07/07/2011 11:24

Gelatinous creatures muck up filters at Hadera power plant; Global warming, overfishing may be contributing to glut of local species.

Over the past few days, schools of jellyfish inundated the seawater cooling system at the Orot Rabin coal power plant in Hadera, requiring a mechanical “trash-rake” to pull them off the bars of the undersea-filtration grill.

Trucks were subsequently utilized to transfer the jellyfish to a mass disposal area, the Israel Electric Corporation said.

New jellyfish tells tale of global warming
Unwelcome jellyfish arriving early this season

While the plant suffered from the jellyfish implosion from the weekend through Tuesday, by Wednesday the problem was under control, and the facility did not have to shut down during the cleaning process, according to Deputy Spokeswoman Iris Ben-Shahal.

The Environmental Protection Ministry has granted the IEC a permit to capture the jellyfish and then shuttle them in huge containers to a dumping site, she explained.

The trash-rake, a mechanical-comb system, is regularly used about twice a day to clear fish, plastic bags and jellyfish – but during times of “attack,” the rake is in operation 24 hours per day, IEC marine ecologist Dr. Anat Glazer said.

The problem was so great that the IEC took extra precautionary measures during the onslaught and attempted to seize some of the fish before they got to the site, according to Ben- Shahal.

“Some people went to boats and put out nets to catch the jellyfish before they came, because it was such a huge attack,” Ben- Shahal told The Jerusalem Post on Wednesday. “We thought the strainers and combs wouldn’t be able to catch them all.”

But Glazer said that while these boats were “better than nothing,” they collect very few compared to the amount pouring in during periods like the past few days. In the past, she said she tried to install a “Jacuzzi-like” screen of bubbles, but the pressure wasn’t strong enough to block them.

The jellyfish are not particularly drawn to the power plant cooling systems; rather, they “largely drift with the currents, migrating only vertically in the water column as non-visual, ambush feeders,” according to Dr. Bella Galil, senior scientist at the National Institute of Oceanography.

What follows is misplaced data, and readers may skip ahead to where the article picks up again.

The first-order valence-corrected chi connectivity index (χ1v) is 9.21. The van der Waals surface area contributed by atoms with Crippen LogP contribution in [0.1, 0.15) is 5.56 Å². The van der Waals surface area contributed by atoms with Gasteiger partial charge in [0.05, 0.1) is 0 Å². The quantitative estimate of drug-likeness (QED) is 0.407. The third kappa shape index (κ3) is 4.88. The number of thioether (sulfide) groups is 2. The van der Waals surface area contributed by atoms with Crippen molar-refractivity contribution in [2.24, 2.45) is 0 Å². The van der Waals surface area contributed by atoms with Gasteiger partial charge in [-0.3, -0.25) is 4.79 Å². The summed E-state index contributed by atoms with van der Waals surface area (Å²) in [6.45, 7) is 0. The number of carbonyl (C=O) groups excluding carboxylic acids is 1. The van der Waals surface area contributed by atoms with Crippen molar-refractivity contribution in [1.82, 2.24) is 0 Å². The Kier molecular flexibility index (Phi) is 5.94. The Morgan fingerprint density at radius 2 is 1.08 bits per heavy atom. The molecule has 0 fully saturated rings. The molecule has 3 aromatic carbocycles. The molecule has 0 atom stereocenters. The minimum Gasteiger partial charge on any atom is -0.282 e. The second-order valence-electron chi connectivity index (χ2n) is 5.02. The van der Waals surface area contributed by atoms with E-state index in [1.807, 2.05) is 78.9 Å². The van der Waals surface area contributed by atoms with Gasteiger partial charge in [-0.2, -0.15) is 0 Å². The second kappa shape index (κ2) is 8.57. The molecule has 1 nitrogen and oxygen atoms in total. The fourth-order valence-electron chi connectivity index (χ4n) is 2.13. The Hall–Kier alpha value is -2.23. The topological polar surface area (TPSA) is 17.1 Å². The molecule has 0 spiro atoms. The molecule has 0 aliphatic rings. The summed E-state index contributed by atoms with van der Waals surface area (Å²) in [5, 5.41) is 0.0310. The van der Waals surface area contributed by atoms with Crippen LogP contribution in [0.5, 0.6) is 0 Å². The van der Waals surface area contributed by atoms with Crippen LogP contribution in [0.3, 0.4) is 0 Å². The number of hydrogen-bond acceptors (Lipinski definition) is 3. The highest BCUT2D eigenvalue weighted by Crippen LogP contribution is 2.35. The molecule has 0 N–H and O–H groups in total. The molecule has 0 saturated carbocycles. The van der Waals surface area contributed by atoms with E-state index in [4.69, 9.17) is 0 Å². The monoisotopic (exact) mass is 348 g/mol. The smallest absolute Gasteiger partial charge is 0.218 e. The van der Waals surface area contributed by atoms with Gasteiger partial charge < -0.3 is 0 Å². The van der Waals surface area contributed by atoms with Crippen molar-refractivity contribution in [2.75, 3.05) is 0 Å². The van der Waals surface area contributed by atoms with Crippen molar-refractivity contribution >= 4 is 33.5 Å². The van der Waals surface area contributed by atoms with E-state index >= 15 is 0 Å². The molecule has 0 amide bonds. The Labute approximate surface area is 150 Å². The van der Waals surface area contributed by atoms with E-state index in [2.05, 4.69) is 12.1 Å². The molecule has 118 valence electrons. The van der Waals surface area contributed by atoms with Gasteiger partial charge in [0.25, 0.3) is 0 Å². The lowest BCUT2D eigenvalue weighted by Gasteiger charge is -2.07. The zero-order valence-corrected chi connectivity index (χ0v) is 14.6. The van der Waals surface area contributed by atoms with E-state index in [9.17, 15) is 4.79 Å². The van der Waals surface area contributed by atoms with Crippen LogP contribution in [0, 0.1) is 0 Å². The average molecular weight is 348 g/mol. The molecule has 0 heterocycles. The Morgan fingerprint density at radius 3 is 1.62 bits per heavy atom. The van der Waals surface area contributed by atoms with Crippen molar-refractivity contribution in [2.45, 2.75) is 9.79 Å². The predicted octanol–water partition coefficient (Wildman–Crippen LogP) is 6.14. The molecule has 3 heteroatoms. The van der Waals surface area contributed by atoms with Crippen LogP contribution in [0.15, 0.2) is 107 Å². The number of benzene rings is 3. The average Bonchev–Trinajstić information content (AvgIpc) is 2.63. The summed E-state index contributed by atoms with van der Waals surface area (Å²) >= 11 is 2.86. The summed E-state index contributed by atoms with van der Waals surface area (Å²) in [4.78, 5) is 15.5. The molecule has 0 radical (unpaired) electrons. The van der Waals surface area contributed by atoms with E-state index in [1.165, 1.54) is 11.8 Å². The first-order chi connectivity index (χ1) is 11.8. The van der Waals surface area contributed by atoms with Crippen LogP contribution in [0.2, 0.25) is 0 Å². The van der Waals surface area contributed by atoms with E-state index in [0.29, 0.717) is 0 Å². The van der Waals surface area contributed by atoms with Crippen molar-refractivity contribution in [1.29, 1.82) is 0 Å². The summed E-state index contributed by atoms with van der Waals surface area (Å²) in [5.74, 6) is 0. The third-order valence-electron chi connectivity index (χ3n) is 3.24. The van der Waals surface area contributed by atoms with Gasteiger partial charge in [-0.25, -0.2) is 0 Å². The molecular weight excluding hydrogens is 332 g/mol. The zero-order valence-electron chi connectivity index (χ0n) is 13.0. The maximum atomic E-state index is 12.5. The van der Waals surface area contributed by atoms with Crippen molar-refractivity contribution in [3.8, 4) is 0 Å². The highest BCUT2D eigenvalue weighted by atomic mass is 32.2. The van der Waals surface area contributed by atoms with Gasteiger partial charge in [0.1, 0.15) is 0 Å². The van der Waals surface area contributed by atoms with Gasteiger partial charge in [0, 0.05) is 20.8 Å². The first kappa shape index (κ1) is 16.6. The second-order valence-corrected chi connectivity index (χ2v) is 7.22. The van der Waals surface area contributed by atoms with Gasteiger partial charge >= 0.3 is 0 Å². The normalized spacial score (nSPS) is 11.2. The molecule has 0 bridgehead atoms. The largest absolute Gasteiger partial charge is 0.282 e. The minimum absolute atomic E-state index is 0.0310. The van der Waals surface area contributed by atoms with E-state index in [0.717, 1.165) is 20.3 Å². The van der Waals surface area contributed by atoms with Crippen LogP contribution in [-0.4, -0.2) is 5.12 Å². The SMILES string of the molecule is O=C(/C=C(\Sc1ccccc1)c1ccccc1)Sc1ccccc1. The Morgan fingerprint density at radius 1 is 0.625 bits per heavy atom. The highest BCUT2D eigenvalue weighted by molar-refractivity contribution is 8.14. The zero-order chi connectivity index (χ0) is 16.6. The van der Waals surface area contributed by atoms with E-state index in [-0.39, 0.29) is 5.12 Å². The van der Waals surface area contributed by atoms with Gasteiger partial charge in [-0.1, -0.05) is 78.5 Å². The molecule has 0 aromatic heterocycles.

“The jellyfish are not ‘attracted’ to the water intakes – they are ‘sucked in’ – involuntarily,” she told the Post Wednesday afternoon.

While by Wednesday the waves were no longer shuttling the jellyfish in such mass quantities, the trash-rake was still operating, Glazer said. Experts couldn’t confirm whether the hordes are larger than previous years.

“Our impression – and I emphasize the word ‘impression,’ which is not a scientific word – is that it’s considerable this year,” said Prof. Ehud Spanier, a marine biologist and ecologist at the Leon Recanati Institute for Maritime Studies and in the Department of Maritime Civilizations at the Leon H. Charney School for Marine Sciences.

“One thing for sure is that in the last two or three years they have been appearing in more months than previously,” he added.

The jellyfish, which were introduced to the Mediterranean through the Suez Canal 29 years ago, used to only appear in June through September, as well as February and March, but in the past few years they have had a significant presence year-round, according to Spanier.

The Levant Basin of the eastern Mediterranean is “the only place on earth with four alien-scyphozoan jellyfish concurrently,” all of whom migrated from the Suez, added Galil.

When the jellyfish come in “big concentrations,” scientists have found that there are often accompanying “big concentrations of rubbish… which is another problem that we suffer from,” Spanier explained.

Spanier said that there are many different reasons for the jellyfish explosion – both in Israel and worldwide – including global warming, which has increased sea temperatures significantly and provides a good environment for jellyfish, but less so for other species.

“Also, over-fishing, which is very clearly happening along out coast, can [eliminate] potential predators of the jellyfish that are a protective unit,” Spanier added. “These jellyfish have unbelievable reproductive potential. They can reproduce throughout the year…and they spawn hundreds of thousands of eggs.”

Galil agreed, noting that Mediterranean fish stocks are in decline and that “once jellyfish become dominant in a region, annual cycles of strong jellyfish production may inhibit the revival of some depleted fish stocks since they routinely compete for plankton prey with juvenile, and many adult, pelagic fish.”

As far as the future of the season goes, none of the scientists were able to predict what Israelis – and their power stations – should expect in the coming months. However, only a few years ago a similar problem closed the large Ashkelon power plant.

“There is no rule on the behavior of the jellyfish,” Glazer said. “The power plant wishes to know the future because they want to be ready for such an attack.”